One of your best posts yet. So interesting and spot on. Loved it!
One thing I love about Catholicism is the surprising feminism (I don’t mean that to be a controversial word here) I’ve found in it. We give Mary reverence because she was asked to bear unfathomable misunderstanding, responsibility, honor, and ultimately pain, and she accepted the call with humility and grace. The fact that she is a hero within the Catholic Church is testament to the great esteem it has for women. I absolutely adore the idea of her being the “New Eve”. I think women need that, men need that, people need that to be true!
I could blab for days on all of this! ha. But what you alluded to about it having a direct effect on our theology of free will is spot on. I really enjoyed this.
I totally agree with your theology and how Rossetti’s portral is unsettling. But I will say that although I appreciate the traditional iconography, I don’t p
Henry Ossawa Tanner’s interpretaion is my absolute favorite: http://www.philamuseum.org/collections/permanent/104384.html
This painting is obviously contemporary, but I especially like the portral of Mary and the angel. It appeals to me more then some of the more classic pieces. First of all, she actually looks Jewish, compared to most art of the renaissance art, and she looks young, and she actually looks poor.
In Tanner’s painting, which like Rossetti’s, is also in a bedroom, Mary doesn’t evoke a confidence like in da Vinci’s. But instead, I sense a peaceful awe of “How can this be?” As the Jesus Storybook Bible, paraphrases: “…it’s just too wonderful!” Also, her hands are clasped like in prayer, as if Gabriel has just interrupted her prayer. I’ve even heard a priest suggest that she may have been mediating on the psalms just as Gabriel came to her. Mary does have a submissiveness, but it’s an active submission. I definitely agree with you that art is very important in communicating the faith and we should correct any theological misunderstandings, because we cannot take the free will out of Mary’s very free choice, but just also wish that all popular art–classic or otherwise–wouldn’t take every humanness out of it either.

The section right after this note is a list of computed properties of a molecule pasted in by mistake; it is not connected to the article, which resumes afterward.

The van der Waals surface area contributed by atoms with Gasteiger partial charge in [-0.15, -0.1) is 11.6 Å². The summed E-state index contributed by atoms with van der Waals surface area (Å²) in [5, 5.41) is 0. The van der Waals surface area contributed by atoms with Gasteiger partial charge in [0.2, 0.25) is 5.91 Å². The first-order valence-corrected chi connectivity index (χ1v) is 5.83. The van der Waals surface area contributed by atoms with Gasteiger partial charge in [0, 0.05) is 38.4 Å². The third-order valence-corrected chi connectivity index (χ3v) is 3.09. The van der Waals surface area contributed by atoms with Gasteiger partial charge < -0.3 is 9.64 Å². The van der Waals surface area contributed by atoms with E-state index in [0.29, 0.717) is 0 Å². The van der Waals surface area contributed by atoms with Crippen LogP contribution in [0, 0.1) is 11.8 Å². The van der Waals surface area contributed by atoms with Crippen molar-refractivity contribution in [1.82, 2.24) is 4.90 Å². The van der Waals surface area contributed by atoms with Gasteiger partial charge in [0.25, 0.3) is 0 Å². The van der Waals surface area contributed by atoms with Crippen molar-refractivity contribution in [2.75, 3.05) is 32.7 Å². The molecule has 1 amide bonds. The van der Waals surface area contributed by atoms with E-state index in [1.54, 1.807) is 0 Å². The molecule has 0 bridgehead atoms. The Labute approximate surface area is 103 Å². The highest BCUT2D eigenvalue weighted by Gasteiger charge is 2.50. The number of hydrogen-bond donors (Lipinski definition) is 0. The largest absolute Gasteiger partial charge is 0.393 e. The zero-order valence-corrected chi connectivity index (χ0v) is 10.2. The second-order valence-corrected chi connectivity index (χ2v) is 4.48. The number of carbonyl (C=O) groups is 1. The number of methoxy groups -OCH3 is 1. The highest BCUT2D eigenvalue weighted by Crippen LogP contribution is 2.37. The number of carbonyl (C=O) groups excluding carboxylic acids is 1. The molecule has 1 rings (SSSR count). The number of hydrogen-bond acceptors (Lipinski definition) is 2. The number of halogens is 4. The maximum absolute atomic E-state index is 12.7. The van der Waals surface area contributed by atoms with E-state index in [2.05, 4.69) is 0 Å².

Sorry in my comment the line got cut off, it should have said: “But I will say that although I appreciate the traditional iconography, I don’t prefer it myself…”
Alison's Wonderland Recipes says
What a great post! I’m debating on printing it off for my CCD class. We had a big talk about Mary’s Yes and the importance of free will in the Annunciation. 🙂
I know very little about art history and all its symbolism, so I can tell you from a not-knowledgeable perspective that the first painting fills me with discomfort and unease. Which I do not think is what the Annunciation was or should be portrayed as! Really enjoyed this post – love the idea of everyone waiting with baited breath to hear her answer!
Here’s the painting I mentioned above! It’s by John Collier. 🙂
Liz W. says
I love how, in most depictions (the last three), she is shown as having been interrupted while reading scripture. She was a devout Jew, and would have known of what the Angel spoke. She probably wasn’t caught off guard by the idea of a savior, and her knowledge of prophesy probably helped her understand her Fiat. Her humility is a daily inspiration.
Thanks for this post, Haley.
In Northern late medieval and renaissance paintings of the Annunciation, Mary is sometimes shown in a church setting, which reflects the traditional legend, based on apocryphal sources, that as a young girl Mary was placed in service in the Temple. A notable example is Jan van Eyck’s Annunciation at the National Gallery of Art, Washington. Here’s a blog post that discusses this type of Annunciation scene: http://imaginemdei.blogspot.com/2015/01/the-joyful-mysteries-annunciation-part.html
I have to say, I prefer the traditional treatments of the Annunciation, which provide realistic and symbolic details and much fruit for meditation, to the modern ones with Mary huddled in her bedroom.
This was well written and thought through. I’ve never seen the painting that way though. I’ve always imagined that it’s the moment Gabriel has just appeared, and Mary is surprised. She looks like she’s in that “whoa!” moment. In the Bible stories the angels usually have to start out by saying something like, “Don’t be afraid”, so I’m assuming there’s something about their presence that takes one off guard.
In the other paintings you posted, Mary looks serene and prepared as if this doesn’t really surprise her. They are beautiful too, but the first shows Mary as a young girl and rather humble looking with the angel holding his hands out to her as a sigh of peace and comfort. It makes me wonder what she might have been thinking and feeling during those first tense moments, but it doesn’t disturb me.